tair rada 298.88.
(photo credit: Channel 2)
Five days after the murder of schoolgirl Ta'ir Rada, Katzrin area residents said Sunday they were still reeling from the shock, and angry over claims that perhaps she died at the hands of one of her fellow students.
"The media are giving us a bad name, saying that there is a lot of violence and drug use in our school," said Meny Menachem, a 17-year-old student at the Nofei Golan School, where the 13-year-old's battered body was found in a bathroom stall last Wednesday. "It's simply not true.
There was an isolated case of some students caught with drugs a few months ago, but they have now been dealt with. This is really not a terrible school. There are problems just like in any school, but nothing out of the ordinary."
However, a parent of a pupil at the school interviewed Sunday night on Channel 2 insisted that his daughter had told him of drug use there, and another pupil complained on a school Web site of pupils pulling knives on their friends during a school trip, an act the pupil complained went unpunished.
For a Jerusalem Online video of events click here
Lilach Geva, manager of the Katzrin community center, confirmed to The Jerusalem Post that about two months ago some teens had been caught with drugs, but she played down the incident saying that only two were residents of the town and only one attended Nofei Golan. A police spokesman added that a drug bust two weeks ago had also implicated two teenagers from the area in using drugs.
While Geva estimated that around 400 teenagers join in after-school activities at the community center, she admitted that outside of the organized framework there was very little for teens to do.
"There was a pool hall here, but it closed down, probably because it was not viable economically," said Geva, adding that in the town of 7,000 there is only one restaurant and no bar, pub or movie theater.
"We did have a problem with vandalism, but there was certainly no indication that something like this [a murder] could happen," said Geva.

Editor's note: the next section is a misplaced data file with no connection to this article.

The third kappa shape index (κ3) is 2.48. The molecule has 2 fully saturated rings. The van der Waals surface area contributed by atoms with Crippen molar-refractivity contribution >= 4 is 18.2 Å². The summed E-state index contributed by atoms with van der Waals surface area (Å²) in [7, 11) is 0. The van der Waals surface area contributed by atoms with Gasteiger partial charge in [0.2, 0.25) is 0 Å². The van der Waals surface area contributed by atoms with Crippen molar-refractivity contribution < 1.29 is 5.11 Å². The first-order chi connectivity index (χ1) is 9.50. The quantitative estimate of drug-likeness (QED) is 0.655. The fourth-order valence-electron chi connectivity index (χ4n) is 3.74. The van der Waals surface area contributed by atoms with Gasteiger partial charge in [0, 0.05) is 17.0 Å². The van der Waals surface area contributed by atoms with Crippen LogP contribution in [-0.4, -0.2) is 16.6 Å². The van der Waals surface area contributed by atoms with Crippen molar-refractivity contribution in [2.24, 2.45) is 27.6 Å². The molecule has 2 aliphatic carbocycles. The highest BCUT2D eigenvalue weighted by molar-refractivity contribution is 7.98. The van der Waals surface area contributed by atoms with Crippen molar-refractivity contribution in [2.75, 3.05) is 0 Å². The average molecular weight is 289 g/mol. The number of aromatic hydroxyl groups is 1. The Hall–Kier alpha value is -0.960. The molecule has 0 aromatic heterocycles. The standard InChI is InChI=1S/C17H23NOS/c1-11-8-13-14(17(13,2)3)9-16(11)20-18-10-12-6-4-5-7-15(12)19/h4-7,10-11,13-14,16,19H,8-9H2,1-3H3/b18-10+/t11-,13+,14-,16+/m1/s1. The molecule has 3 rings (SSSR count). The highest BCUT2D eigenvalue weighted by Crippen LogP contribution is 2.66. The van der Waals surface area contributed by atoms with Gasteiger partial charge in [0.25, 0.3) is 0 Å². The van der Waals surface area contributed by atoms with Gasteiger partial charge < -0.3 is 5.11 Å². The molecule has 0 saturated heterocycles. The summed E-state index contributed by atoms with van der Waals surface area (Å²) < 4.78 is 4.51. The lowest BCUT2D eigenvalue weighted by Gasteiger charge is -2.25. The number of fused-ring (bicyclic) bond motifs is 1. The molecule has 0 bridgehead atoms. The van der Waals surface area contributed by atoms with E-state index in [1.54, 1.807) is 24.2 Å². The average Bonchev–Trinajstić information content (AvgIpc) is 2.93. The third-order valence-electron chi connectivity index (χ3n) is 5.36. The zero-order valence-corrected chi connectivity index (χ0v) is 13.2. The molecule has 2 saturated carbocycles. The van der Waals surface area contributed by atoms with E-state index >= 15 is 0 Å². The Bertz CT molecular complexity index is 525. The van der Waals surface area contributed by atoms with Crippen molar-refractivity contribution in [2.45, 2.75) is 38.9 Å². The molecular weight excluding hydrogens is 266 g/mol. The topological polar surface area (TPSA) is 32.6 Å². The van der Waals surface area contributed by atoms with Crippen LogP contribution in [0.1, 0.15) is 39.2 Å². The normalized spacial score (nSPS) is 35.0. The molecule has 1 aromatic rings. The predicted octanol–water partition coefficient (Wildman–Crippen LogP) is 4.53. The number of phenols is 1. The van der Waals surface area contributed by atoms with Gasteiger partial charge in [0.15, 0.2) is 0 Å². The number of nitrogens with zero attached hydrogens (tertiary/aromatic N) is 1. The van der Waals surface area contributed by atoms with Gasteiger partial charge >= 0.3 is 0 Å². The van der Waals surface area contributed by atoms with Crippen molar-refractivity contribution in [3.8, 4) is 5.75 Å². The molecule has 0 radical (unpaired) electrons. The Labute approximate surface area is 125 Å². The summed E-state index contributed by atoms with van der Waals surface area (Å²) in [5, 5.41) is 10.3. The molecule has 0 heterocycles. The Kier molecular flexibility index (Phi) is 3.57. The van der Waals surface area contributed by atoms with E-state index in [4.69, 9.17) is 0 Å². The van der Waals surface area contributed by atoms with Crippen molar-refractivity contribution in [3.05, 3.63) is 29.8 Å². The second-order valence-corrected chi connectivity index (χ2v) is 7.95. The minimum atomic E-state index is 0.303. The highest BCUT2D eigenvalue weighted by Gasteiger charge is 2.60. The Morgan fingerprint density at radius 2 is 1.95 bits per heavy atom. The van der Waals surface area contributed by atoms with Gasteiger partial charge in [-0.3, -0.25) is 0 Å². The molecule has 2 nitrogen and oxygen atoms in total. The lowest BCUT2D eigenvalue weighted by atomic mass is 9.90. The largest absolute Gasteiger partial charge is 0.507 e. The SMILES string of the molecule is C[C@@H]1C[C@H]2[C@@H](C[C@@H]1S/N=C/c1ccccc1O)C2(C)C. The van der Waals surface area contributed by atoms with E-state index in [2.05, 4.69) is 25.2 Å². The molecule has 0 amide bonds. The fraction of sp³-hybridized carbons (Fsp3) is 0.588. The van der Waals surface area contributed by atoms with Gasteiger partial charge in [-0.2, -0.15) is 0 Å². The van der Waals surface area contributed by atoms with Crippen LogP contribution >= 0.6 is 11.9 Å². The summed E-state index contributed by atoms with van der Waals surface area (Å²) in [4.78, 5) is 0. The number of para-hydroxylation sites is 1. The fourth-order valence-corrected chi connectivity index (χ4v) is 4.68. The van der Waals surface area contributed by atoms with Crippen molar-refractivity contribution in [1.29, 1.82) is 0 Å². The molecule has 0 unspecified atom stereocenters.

Over the weekend, police arrested a 40-year-old gardener at the school on suspicion of involvement in the murder but were continuing to investigate the school's student body. A spokesman said that the investigation into the school's pupils was one of the main directions in this case, but cautioned that it was not the only direction.
On Sunday, with the end of his remand extension, Katzrin resident Rafael Cohen was released from arrest in connection with Rada's murder. Cohen was arrested shortly after the murder, but police had never claimed that he was the lead suspect in the case.
"The children are saying that they could not imagine anyone from inside the school being capable of such a thing," said Astrid Hastay, a mother of two whose daughter was in the same school year as Rada and shared her dance class. "Everyone is looking at each other, saying if it could have been you, then it could have been me, too."
Hastay, a former Danish national who has been living in the area for more than 14 years, added: "We all know each other here; if I see a strange person on the street I call the police." Hastay, who manages a small winery in the area and whose husband is a counselor in the school, said that she had taken Thursday and Sunday off work to help her daughter's classmates come to terms with the murder, the first such crime to take place in the 30-year-old town.
"There are of course problematic elements like in any town," continued Hastay. "There are always cases of children not being nice to each other. But people are looking for something that really does not exist."
Sharon Shapira, who heads the Nofei Golan School's English department, said that in her 24 years teaching at the school she has never seen any behavior that could have foreshadowed last week's violent attack.
"This is an absolute earthquake," she told the Post. "The kids are in shock, the teachers are in shock. There have been cases of petty violence, but that does not fall into the same category as murder."
Shapira said that residents of the area lived a more innocent lifestyle, with many people not bothering to lock their front doors.
"As a mother of kids who attended the school, I never felt they were in any danger," said Shapira, originally from Birmingham, England. She did, however, recognize that life in a small, remote town does have a downside, especially for teenagers.
"There are teens that complain of being bored," she admitted. "It is hard for them to move around and get from one place to another."
Rebecca Anna Stoil contributed to this report.